War-weary Somalis have little reason to celebrate the 60th anniversary of the signing of the Universal Declaration on Human Rights on 10 December.
"I don’t know what this day means," Faliz Ali, 33, a mother of two, said. "I am more worried about how I am going to take care of my children."
She said human rights in Somalia were “just words and nothing more".
Ali, whose husband was killed in the civil war, lost her right leg when a shell landed on her home in Mogadishu in 2007. She now nurses a left arm broken after she was hit by a military truck.
Bashir Qaadi, a displaced person in Karan district of north Mogadishu, told IRIN: "There are no human rights or any others here; we are always the ones who suffer and no one seems to care. We are lost in the middle."
Qaadi has been displaced five times after he and his family were caught up in fighting between Ethiopian-backed forces of Somalia's interim government and insurgents. "Two of my children died and three were injured after rockets hit our camp," he said.
A human rights activist, who requested anonymity, told IRIN that for most Somalis, Human Rights Day was "just another day of suffering. They are too busy trying to survive to think about this day.
“I don’t think there is any country in the world that is comparable to Somalia today in terms of human rights violations."
Up to one million Somalis are internally displaced, while some 3.5 million need assistance, according to the UN.
Photo: Hassan Mahamud Ahmed/IRIN
|Bashir Qaadi, an IDP in Mogadishu|
Ali Sheikh Yassin, acting chairman of the Mogadishu-based Elman Human Rights Organisation, said: "Far more atrocities are taking place in Somalia than in any other country in the world today, yet all you hear about is Zimbabwe, DRC [Democratic Republic of Congo] or Darfur, because there are powerful countries that are interested."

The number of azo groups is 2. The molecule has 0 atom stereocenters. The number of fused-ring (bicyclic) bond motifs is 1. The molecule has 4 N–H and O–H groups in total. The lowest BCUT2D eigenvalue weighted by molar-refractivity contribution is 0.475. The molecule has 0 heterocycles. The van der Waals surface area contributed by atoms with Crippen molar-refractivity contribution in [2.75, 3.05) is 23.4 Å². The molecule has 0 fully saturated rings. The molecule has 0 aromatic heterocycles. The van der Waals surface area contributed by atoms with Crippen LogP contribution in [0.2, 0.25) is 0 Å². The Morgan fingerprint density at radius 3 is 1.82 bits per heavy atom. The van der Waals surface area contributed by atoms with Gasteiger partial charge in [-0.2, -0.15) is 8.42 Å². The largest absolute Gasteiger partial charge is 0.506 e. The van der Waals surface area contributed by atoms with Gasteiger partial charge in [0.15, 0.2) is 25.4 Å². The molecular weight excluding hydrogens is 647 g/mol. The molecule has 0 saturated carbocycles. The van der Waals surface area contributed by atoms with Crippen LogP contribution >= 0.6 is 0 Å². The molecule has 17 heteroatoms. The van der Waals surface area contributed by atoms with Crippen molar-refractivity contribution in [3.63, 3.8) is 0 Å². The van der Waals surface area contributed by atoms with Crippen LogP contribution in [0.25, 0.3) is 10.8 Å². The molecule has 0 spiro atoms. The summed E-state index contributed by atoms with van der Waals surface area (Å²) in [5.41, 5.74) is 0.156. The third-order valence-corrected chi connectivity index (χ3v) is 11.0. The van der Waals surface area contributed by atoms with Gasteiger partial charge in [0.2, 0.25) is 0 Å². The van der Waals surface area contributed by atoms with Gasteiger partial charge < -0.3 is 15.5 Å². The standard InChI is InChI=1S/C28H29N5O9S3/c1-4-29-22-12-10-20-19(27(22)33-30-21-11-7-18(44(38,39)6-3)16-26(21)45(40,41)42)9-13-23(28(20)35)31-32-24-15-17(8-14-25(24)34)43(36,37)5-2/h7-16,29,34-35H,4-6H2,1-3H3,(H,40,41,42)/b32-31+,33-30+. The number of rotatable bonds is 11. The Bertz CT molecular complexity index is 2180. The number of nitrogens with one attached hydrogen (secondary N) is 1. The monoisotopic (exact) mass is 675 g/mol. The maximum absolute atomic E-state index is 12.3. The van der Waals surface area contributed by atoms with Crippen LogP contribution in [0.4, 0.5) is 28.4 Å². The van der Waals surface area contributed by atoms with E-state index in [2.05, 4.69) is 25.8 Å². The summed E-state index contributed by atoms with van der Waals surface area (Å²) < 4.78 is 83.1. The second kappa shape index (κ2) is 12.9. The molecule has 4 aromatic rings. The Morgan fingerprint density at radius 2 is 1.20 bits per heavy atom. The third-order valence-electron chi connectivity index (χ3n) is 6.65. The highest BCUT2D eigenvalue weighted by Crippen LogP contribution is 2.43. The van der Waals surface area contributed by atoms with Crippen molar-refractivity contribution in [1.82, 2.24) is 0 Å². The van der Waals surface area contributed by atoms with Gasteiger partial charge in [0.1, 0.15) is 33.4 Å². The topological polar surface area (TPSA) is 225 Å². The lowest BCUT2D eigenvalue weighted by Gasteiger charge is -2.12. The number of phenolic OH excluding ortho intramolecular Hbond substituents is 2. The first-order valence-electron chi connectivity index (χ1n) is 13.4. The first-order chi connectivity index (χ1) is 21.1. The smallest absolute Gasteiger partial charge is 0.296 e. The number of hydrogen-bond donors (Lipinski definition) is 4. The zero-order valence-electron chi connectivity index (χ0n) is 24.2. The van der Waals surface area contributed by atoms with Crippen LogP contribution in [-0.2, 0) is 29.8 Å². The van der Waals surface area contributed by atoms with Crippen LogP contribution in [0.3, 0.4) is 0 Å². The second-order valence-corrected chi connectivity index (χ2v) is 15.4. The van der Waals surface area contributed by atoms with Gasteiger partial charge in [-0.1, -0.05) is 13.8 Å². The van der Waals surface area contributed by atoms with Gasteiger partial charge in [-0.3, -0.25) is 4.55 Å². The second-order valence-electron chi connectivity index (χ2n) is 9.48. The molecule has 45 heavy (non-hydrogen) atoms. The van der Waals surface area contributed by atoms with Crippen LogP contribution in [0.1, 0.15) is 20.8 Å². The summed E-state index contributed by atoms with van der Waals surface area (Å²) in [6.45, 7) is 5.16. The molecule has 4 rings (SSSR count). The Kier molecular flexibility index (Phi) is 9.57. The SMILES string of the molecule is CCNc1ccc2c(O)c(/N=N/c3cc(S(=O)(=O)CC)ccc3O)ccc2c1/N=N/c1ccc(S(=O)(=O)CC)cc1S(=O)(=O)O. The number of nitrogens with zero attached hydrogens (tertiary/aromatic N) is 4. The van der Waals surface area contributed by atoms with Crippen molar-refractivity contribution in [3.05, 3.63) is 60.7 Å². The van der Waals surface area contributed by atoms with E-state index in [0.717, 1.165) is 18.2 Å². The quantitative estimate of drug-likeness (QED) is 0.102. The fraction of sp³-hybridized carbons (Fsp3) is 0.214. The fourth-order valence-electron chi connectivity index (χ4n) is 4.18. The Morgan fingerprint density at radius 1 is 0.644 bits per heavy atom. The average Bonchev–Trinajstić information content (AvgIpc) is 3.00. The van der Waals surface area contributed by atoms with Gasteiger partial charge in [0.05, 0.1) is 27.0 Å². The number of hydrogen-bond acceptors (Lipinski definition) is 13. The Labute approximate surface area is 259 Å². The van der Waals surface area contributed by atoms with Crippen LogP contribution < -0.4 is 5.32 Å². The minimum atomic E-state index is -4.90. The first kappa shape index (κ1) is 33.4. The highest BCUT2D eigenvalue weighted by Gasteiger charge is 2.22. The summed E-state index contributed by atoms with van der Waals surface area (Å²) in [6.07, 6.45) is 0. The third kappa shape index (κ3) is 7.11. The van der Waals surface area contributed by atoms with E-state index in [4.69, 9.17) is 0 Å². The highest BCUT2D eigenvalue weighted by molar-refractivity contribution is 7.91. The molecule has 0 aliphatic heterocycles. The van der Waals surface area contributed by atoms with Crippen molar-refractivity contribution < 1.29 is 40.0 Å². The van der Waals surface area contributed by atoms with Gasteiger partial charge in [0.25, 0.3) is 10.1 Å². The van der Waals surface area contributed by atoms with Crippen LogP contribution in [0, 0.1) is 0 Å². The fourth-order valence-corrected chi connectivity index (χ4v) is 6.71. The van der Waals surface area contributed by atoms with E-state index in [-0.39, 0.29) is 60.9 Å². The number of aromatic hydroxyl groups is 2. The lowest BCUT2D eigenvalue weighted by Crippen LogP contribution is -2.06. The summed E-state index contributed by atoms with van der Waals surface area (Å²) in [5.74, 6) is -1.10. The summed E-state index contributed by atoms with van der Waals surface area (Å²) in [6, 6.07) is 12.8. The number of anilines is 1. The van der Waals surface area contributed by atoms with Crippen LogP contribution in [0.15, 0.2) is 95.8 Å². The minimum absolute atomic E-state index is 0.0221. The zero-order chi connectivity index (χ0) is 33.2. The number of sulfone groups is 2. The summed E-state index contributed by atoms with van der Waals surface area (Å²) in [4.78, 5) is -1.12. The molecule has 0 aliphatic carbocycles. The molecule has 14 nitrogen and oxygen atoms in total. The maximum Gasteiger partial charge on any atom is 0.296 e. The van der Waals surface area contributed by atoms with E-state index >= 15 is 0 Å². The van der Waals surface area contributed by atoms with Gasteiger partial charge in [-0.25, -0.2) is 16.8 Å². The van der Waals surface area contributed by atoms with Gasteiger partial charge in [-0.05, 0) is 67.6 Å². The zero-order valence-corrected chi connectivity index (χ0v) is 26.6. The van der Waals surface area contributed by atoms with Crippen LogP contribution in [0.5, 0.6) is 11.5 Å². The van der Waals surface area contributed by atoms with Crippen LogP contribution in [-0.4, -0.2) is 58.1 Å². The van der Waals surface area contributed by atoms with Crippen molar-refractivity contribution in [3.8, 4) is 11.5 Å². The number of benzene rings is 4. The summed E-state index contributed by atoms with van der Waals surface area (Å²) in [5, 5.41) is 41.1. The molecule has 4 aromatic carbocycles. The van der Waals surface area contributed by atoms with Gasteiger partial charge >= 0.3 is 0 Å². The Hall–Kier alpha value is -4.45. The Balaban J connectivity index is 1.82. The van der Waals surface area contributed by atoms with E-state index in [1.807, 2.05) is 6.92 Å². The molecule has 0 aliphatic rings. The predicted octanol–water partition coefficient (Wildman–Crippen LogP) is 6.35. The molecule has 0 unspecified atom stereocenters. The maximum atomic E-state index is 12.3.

War crimes allegations
Human Rights Day is being marked two days after Human Rights Watch (HRW) issued a report accusing the warring parties in Somalia of war crimes.
Local human rights and civil society groups said the report did not go far enough and "only covered less than 20 percent" of the atrocities committed.
Yassin said the report, while welcome, "did not cover most of the crimes being committed here. There is a lot more going on than has been reported and it is getting worse every day."
Another civil society activist told IRIN that HRW was too easy on the perpetrators and "adopted a soft approach".
"They should have said who is committing what and on what scale," he said, adding that although all sides were committing crimes, "some were committing far worse atrocities than others".
The HRW report, So Much Fear: War Crimes and the Devastation of Somalia, states that the Transitional Federal Government [TFG], its Ethiopian allies and the insurgents, were "responsible for numerous serious human rights abuses".
It said: "TFG security forces and militias have terrorised the population by subjecting citizens to murder, rape, assault and looting."
The report accused the insurgents of subjecting "perceived critics or TFG collaborators - including people who took menial jobs in TFG offices or sold water to Ethiopian soldiers - to death threats and targeted killings".
Yassin said his group had documented 16,000 deaths, with another 30,000 injured in 2007 and 2008.
|There are no human rights or any others here; we are always the ones who suffer and no one seems to care|
"These are the figures we were able to verify. There are many more unaccounted for," he added.
Government spokesman Abdi Haji Gobdon told IRIN on 10 December that while there was some truth to the HRW report, it failed to accurately reflect the realities on the ground and the efforts of the government to put a stop to crimes against the population.
"Hundreds of detainees were freed on orders of the Prime Minister [Nur Hassan Hussein] and he has made it a priority to protect the civilian population," he said.
Gobdon said the government forces were under instructions not to target civilians.
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